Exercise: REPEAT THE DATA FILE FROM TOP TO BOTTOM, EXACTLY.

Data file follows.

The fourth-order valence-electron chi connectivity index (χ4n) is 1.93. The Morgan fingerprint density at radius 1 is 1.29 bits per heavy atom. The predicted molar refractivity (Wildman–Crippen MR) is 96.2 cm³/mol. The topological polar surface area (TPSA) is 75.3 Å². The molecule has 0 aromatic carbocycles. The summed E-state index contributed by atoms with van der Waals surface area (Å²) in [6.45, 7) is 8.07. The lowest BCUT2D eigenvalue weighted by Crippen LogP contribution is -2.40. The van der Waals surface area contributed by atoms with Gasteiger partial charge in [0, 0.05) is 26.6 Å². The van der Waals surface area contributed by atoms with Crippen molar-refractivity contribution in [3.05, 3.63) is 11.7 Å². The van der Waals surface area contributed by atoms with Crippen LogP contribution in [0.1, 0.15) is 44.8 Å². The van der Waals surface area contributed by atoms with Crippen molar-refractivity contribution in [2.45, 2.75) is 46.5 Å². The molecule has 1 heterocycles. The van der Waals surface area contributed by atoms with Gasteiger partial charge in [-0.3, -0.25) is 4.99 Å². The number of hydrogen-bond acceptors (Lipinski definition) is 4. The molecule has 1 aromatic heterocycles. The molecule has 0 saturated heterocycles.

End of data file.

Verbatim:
The fourth-order valence-electron chi connectivity index (χ4n) is 1.93. The Morgan fingerprint density at radius 1 is 1.29 bits per heavy atom. The predicted molar refractivity (Wildman–Crippen MR) is 96.2 cm³/mol. The topological polar surface area (TPSA) is 75.3 Å². The molecule has 0 aromatic carbocycles. The summed E-state index contributed by atoms with van der Waals surface area (Å²) in [6.45, 7) is 8.07. The lowest BCUT2D eigenvalue weighted by Crippen LogP contribution is -2.40. The van der Waals surface area contributed by atoms with Gasteiger partial charge in [0, 0.05) is 26.6 Å². The van der Waals surface area contributed by atoms with Crippen molar-refractivity contribution in [3.05, 3.63) is 11.7 Å². The van der Waals surface area contributed by atoms with Crippen LogP contribution in [0.1, 0.15) is 44.8 Å². The van der Waals surface area contributed by atoms with Crippen molar-refractivity contribution in [2.45, 2.75) is 46.5 Å². The molecule has 1 heterocycles. The van der Waals surface area contributed by atoms with Gasteiger partial charge in [-0.3, -0.25) is 4.99 Å². The number of hydrogen-bond acceptors (Lipinski definition) is 4. The molecule has 1 aromatic heterocycles. The molecule has 0 saturated heterocycles.